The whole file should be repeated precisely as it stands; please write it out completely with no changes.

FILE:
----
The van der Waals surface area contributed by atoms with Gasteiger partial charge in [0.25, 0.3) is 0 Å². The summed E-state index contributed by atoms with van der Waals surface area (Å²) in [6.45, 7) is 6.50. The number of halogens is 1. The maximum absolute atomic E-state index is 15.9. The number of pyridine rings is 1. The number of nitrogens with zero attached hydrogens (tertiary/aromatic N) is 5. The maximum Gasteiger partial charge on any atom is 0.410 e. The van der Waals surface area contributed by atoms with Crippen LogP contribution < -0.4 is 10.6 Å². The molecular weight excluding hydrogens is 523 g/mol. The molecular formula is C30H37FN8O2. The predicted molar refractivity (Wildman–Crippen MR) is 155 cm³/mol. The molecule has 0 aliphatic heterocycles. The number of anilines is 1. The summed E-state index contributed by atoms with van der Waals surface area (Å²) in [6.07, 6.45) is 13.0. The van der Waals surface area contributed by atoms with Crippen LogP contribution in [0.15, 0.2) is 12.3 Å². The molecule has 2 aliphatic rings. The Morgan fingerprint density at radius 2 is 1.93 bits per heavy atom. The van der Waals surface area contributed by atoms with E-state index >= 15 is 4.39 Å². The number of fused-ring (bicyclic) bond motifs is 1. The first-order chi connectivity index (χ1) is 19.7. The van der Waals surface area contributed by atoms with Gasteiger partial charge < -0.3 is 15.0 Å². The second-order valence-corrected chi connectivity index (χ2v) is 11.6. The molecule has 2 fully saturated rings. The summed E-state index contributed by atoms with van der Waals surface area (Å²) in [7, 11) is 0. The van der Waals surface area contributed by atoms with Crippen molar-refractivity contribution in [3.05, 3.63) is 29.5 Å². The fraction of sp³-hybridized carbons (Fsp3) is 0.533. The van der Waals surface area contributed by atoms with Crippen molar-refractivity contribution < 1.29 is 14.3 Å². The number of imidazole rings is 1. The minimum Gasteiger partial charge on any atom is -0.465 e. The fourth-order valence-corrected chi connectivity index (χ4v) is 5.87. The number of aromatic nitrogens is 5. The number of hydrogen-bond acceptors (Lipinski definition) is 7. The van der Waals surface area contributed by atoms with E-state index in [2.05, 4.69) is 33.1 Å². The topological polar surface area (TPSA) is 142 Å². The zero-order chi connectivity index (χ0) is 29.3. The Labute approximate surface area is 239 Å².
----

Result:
The van der Waals surface area contributed by atoms with Gasteiger partial charge in [0.25, 0.3) is 0 Å². The summed E-state index contributed by atoms with van der Waals surface area (Å²) in [6.45, 7) is 6.50. The number of halogens is 1. The maximum absolute atomic E-state index is 15.9. The number of pyridine rings is 1. The number of nitrogens with zero attached hydrogens (tertiary/aromatic N) is 5. The maximum Gasteiger partial charge on any atom is 0.410 e. The van der Waals surface area contributed by atoms with Crippen LogP contribution < -0.4 is 10.6 Å². The molecular weight excluding hydrogens is 523 g/mol. The molecular formula is C30H37FN8O2. The predicted molar refractivity (Wildman–Crippen MR) is 155 cm³/mol. The molecule has 0 aliphatic heterocycles. The number of anilines is 1. The summed E-state index contributed by atoms with van der Waals surface area (Å²) in [6.07, 6.45) is 13.0. The van der Waals surface area contributed by atoms with Crippen LogP contribution in [0.15, 0.2) is 12.3 Å². The molecule has 2 aliphatic rings. The Morgan fingerprint density at radius 2 is 1.93 bits per heavy atom. The van der Waals surface area contributed by atoms with E-state index >= 15 is 4.39 Å². The number of fused-ring (bicyclic) bond motifs is 1. The first-order chi connectivity index (χ1) is 19.7. The van der Waals surface area contributed by atoms with Gasteiger partial charge < -0.3 is 15.0 Å². The second-order valence-corrected chi connectivity index (χ2v) is 11.6. The molecule has 2 fully saturated rings. The summed E-state index contributed by atoms with van der Waals surface area (Å²) in [7, 11) is 0. The van der Waals surface area contributed by atoms with Crippen molar-refractivity contribution in [3.05, 3.63) is 29.5 Å². The fraction of sp³-hybridized carbons (Fsp3) is 0.533. The van der Waals surface area contributed by atoms with Crippen molar-refractivity contribution < 1.29 is 14.3 Å². The number of imidazole rings is 1. The minimum Gasteiger partial charge on any atom is -0.465 e. The fourth-order valence-corrected chi connectivity index (χ4v) is 5.87. The number of aromatic nitrogens is 5. The number of hydrogen-bond acceptors (Lipinski definition) is 7. The van der Waals surface area contributed by atoms with E-state index in [2.05, 4.69) is 33.1 Å². The topological polar surface area (TPSA) is 142 Å². The zero-order chi connectivity index (χ0) is 29.3. The Labute approximate surface area is 239 Å².